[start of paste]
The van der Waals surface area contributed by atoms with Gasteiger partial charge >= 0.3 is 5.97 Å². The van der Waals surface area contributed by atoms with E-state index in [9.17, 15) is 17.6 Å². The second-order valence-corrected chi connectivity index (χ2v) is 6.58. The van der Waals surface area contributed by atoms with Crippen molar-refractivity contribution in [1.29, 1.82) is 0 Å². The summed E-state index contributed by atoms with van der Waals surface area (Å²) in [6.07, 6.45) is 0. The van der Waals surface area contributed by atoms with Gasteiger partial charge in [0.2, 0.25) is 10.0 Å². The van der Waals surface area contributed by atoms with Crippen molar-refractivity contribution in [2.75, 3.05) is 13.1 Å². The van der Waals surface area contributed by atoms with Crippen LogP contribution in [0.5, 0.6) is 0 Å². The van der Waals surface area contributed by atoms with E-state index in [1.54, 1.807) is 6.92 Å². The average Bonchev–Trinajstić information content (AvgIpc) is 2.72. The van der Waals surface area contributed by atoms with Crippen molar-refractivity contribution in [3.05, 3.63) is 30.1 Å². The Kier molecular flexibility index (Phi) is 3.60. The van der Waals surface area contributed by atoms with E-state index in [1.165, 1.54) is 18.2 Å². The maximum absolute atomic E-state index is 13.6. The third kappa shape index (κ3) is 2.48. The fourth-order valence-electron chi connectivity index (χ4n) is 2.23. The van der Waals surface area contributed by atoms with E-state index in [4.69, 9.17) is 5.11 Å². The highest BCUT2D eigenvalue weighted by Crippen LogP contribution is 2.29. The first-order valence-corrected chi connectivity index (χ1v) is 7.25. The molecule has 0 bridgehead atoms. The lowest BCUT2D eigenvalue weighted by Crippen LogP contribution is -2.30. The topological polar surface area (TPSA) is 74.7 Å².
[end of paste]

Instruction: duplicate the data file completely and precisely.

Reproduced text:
The van der Waals surface area contributed by atoms with Gasteiger partial charge >= 0.3 is 5.97 Å². The van der Waals surface area contributed by atoms with E-state index in [9.17, 15) is 17.6 Å². The second-order valence-corrected chi connectivity index (χ2v) is 6.58. The van der Waals surface area contributed by atoms with Crippen molar-refractivity contribution in [1.29, 1.82) is 0 Å². The summed E-state index contributed by atoms with van der Waals surface area (Å²) in [6.07, 6.45) is 0. The van der Waals surface area contributed by atoms with Gasteiger partial charge in [0.2, 0.25) is 10.0 Å². The van der Waals surface area contributed by atoms with Crippen molar-refractivity contribution in [2.75, 3.05) is 13.1 Å². The van der Waals surface area contributed by atoms with Crippen LogP contribution in [0.5, 0.6) is 0 Å². The van der Waals surface area contributed by atoms with E-state index in [1.54, 1.807) is 6.92 Å². The average Bonchev–Trinajstić information content (AvgIpc) is 2.72. The van der Waals surface area contributed by atoms with Crippen molar-refractivity contribution in [3.05, 3.63) is 30.1 Å². The Kier molecular flexibility index (Phi) is 3.60. The van der Waals surface area contributed by atoms with E-state index in [1.165, 1.54) is 18.2 Å². The maximum absolute atomic E-state index is 13.6. The third kappa shape index (κ3) is 2.48. The fourth-order valence-electron chi connectivity index (χ4n) is 2.23. The van der Waals surface area contributed by atoms with E-state index in [4.69, 9.17) is 5.11 Å². The highest BCUT2D eigenvalue weighted by Crippen LogP contribution is 2.29. The first-order valence-corrected chi connectivity index (χ1v) is 7.25. The molecule has 0 bridgehead atoms. The lowest BCUT2D eigenvalue weighted by Crippen LogP contribution is -2.30. The topological polar surface area (TPSA) is 74.7 Å².